FORMER KC MAYOR REPRESENTS PARK UNIVERSITY
While Kay Barnes may be best known for the public service branch of her career, especially the two terms she served as Kansas City mayor, she doesn’t consider herself a career politician. Instead, the 84-year-old believes her biggest impact is as a communicator.
Her roles throughout her career have focused on the skill she said we all can benefit from improving. Since 2007, Barnes has offered her communication expertise—first as founding director of Park University’s Center for Leadership and as a teacher of leadership for several years within Park’s Hauptmann School of Public Affairs.
Barnes described, during a recent telephone interview, the basic tenants of good communication: “be a better listener and learn how to be assertive and not aggressive.”
Since 2018, Barnes has taken on a new role, serving as Park’s senior director for university engagement, where she acts as “ambassador in its government relations and business development initiatives,” according to a Park news release at the time of her appointment to the role.
As senior director for university engagement, she “delivers public presentations and connects colleagues across the university with external stakeholders,” the release states.
Park’s Chief Strategic Communications Officer Erik Bergrud said Barnes’ latest role sees her serving as a member of a four-person team who represent the university in area civic groups, including the Greater Kansas City Chamber of Commerce. The team, of which Bergrud also is a member, advocates for the university and its students.
Sometimes that role leads Barnes to speak to various groups, Bergrud said.
“With everything going on in Kansas City, you can imagine a lot of people want her to speak,” he said of advancements such as the recent opening of the new airport. “She has such a wealth of knowledge,” he said, adding that her long-time service to Kansas City has given her a historical perspective matched by few. “She knows so many people,” he said. “I trust her completely.”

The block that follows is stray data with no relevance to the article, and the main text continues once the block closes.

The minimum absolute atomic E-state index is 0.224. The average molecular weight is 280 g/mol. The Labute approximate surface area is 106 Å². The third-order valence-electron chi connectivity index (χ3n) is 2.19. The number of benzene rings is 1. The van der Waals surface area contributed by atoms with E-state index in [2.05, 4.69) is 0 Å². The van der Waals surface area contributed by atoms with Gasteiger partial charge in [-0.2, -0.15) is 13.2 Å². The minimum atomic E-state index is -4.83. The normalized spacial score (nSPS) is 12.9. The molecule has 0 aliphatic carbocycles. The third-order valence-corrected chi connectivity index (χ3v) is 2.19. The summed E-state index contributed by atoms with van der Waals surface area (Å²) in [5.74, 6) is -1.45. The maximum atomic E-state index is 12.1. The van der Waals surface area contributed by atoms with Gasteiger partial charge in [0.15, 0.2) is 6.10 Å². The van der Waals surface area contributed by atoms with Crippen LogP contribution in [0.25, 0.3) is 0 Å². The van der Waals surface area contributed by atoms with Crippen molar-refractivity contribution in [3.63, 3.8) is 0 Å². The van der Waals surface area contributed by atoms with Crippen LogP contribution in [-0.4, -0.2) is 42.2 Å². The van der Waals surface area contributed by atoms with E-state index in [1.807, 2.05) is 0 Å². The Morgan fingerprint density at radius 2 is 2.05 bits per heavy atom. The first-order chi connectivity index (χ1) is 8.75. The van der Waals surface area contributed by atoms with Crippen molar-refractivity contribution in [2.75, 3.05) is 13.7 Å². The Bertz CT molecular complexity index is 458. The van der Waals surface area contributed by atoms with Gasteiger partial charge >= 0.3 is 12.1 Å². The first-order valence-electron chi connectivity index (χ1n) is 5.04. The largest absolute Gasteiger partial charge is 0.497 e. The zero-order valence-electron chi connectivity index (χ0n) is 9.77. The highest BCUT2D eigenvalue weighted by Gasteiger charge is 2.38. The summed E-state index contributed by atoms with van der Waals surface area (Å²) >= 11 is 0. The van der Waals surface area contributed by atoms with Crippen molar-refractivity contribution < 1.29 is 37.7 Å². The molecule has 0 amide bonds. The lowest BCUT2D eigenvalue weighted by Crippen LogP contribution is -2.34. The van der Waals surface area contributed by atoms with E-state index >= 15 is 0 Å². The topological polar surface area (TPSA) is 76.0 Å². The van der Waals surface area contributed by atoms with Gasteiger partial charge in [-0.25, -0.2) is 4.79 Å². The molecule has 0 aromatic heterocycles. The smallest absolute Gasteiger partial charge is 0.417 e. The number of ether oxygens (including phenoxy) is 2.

Earlier in her career, Barnes was busy as founder and president of Kay Waldo Inc. for more than 20 years. The human resource development company, no longer in existence, specialized in communication, leadership development and management, team building and time/stress management.
Barnes learned a valuable lesson from her parents while growing up in St. Joseph, which eventually led her to run for political office. Her LinkedIn profile states her parents modeled the importance of “pitching in and working hard to better our community.” Her father was a high school football and basketball coach, and her mother was a teacher.
In addition to her two terms as Kansas City mayor, Barnes also served as a member of the Kansas City Missouri City Council and the Jackson County Legislature. She also unsuccessfully ran, in 2008, against Congressman Sam Graves for U.S. Congress.
A fierce advocate of women, Barnes assisted in founding the Women’s Resource Service Center, now known as the Women’s Center, at the University of Missouri-Kansas City and co-authored a book, “About Time! A Woman’s Guide to Time Management.” She also co-hosted and produced a cable television talk show highlighting community issues.
Her career as a communicator runs deep. During the 1980s, Barnes said she spoke to residents in more than 100 cities per year, delivering messages about leadership and communication skills as a speaker for National Seminars. But Barnes, with a perspective unlike most given her more than half-century of professional interactions with others, weaves a cautionary tale about the impact of today’s technology on exchanges with others. She said modern technology is “wonderful and reliable,” but also needs to be kept in its place and not used exclusively. Instead, it’s face-to-face communication and conversations via cellphones that offer “value and richness” that can be lost when conducted via text and email.
Old-fashioned face to face communication remains “at the highest level of importance,” she said. The full extent of the effects of modern technology are unknown. She said, “I don’t know that we have all the answers yet.”